It’s in chips, cereals, chocolate, margarine, peanut butter, lipstick, lotion, soap, even bio-fuels – the list goes on – but do you even know what palm oil is? It doesn’t come from the southern California palms you might be imagining, but palm oil originates as part of that same plant family, and grows mainly in Africa and Southeast Asia. It’s used as a cooking oil in those areas, but in recent years, it’s become a common ingredient in processed foods, because it’s trans-fat-free.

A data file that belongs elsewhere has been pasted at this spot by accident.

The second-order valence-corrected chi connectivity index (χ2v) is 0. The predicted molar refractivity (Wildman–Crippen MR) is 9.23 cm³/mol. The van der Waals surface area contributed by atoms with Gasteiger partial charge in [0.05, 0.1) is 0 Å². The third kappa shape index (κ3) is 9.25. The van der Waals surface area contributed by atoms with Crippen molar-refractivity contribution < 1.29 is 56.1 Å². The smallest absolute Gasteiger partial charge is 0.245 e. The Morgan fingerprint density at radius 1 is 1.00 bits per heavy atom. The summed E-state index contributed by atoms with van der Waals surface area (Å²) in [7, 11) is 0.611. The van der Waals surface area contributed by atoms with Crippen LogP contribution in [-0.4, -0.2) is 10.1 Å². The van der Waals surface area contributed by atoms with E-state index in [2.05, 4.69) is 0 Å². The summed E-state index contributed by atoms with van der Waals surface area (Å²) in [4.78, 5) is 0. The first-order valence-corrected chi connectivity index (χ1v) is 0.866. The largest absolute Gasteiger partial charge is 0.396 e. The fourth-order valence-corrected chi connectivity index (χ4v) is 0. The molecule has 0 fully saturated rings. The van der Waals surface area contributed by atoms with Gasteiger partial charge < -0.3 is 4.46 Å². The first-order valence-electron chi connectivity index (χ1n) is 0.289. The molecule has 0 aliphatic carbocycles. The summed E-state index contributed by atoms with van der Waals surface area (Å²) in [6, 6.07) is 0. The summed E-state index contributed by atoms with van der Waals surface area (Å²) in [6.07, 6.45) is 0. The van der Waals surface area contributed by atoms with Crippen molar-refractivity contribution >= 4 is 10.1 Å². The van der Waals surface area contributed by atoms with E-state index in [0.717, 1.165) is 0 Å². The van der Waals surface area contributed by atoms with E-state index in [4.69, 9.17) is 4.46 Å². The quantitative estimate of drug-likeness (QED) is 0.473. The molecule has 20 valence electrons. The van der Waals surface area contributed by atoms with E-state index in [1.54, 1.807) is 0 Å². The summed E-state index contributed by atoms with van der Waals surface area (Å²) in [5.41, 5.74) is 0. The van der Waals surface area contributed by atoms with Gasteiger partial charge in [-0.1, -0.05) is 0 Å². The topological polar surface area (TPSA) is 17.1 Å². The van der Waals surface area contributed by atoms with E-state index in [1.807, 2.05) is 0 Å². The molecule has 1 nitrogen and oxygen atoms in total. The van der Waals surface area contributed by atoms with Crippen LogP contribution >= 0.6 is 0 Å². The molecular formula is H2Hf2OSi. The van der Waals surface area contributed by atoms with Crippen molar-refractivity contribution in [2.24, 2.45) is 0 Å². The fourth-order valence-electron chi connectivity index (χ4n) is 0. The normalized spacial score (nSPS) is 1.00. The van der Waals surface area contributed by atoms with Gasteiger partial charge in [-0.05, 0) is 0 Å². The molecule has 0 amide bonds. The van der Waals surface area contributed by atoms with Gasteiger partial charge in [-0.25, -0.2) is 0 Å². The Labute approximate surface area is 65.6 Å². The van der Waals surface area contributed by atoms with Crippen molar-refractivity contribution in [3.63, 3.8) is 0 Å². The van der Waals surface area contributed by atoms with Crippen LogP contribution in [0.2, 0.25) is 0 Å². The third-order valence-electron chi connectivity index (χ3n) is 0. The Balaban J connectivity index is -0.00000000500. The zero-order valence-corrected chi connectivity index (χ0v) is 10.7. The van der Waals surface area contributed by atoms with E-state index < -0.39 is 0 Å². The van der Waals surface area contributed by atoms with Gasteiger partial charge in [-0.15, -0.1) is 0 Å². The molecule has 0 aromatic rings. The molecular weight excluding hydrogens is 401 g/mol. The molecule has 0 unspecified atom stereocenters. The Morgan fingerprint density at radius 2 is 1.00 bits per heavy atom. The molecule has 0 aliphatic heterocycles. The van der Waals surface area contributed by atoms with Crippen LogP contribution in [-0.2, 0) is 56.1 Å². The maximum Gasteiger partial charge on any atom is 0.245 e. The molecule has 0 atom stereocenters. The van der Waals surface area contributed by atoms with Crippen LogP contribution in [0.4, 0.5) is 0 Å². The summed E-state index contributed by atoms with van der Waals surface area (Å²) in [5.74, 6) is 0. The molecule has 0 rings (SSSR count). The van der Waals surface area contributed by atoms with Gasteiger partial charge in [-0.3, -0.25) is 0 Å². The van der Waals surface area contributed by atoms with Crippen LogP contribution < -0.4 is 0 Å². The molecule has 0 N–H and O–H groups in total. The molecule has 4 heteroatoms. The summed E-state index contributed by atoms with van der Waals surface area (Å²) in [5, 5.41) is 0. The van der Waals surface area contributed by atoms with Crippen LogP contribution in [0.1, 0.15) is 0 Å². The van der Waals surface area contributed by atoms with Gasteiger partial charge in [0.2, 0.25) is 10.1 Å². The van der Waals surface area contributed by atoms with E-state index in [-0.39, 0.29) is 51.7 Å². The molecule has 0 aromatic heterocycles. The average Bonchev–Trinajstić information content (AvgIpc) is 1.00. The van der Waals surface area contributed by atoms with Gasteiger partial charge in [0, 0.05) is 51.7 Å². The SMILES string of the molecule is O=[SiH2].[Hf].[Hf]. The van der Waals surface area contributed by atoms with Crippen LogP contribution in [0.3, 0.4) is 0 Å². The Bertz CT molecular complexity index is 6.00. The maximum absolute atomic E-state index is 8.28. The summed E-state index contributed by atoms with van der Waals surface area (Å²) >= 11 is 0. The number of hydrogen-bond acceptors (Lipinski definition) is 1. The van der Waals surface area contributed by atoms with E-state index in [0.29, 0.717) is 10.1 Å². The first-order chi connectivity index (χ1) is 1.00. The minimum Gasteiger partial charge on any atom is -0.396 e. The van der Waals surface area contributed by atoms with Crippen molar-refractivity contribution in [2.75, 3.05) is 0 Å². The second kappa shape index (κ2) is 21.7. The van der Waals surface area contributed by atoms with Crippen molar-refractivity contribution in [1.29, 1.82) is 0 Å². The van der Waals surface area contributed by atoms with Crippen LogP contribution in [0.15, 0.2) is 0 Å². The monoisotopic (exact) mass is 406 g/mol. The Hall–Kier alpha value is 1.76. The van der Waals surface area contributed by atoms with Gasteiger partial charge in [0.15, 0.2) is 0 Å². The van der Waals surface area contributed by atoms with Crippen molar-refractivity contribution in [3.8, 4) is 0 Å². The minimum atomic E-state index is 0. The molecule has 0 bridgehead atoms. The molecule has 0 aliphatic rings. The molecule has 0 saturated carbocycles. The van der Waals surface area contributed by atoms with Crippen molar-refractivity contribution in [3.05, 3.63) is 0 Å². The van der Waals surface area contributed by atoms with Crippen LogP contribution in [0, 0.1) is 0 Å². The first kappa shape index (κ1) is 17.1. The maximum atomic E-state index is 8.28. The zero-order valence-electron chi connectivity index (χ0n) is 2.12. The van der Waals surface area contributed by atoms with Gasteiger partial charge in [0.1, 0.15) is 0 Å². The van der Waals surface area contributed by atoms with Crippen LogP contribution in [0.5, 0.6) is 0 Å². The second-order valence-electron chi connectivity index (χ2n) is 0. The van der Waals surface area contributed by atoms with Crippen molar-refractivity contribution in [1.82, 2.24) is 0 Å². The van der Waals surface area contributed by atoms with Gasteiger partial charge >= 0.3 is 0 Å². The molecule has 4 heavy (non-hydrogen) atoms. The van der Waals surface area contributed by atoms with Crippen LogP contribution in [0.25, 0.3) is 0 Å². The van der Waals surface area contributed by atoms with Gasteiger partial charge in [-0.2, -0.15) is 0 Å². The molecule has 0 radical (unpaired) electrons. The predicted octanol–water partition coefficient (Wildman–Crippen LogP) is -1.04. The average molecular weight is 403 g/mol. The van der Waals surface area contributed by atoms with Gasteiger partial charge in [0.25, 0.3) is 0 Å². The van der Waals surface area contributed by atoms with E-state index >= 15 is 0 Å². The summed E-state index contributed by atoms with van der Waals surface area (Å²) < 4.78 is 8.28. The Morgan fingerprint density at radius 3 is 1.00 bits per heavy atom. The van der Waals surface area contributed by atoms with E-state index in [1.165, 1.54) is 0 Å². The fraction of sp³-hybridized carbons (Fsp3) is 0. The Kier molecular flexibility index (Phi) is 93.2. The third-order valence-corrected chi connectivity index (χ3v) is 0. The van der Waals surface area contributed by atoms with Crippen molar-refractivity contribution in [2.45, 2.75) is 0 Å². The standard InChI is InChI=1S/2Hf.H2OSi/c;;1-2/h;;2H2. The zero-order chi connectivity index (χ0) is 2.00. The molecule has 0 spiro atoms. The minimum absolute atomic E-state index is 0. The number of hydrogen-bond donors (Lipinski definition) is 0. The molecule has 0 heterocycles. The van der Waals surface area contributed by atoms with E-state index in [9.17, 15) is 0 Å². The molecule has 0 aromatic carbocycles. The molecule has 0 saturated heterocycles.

But even if the labels on your favorite cookies and crackers say “zero trans fats,” you may want to think twice. Palm oil is high in saturated fats and low in polyunsaturated fats (a pretty unhealthy combo), and it’s not so hot for the environment, either. Oil palms are most often grown on recently cleared rainforest land in Indonesia and Malaysia, where the intense deforestation is pushing local species of orangutans, tigers, elephants, and rhinos toward extinction. A current Greenpeace campaign against Nestlé asks consumers to boycott the company’s palm-oil-rich products, pointing primarily to the harm palm oil causes these endangered animals. But it’s also not doing our air quality any favors. Destruction of the rainforest not only reduces natural oxygen production, but palm oil processing plants are also a huge creator of air pollution, especially in Indonesia. Serious food for thought.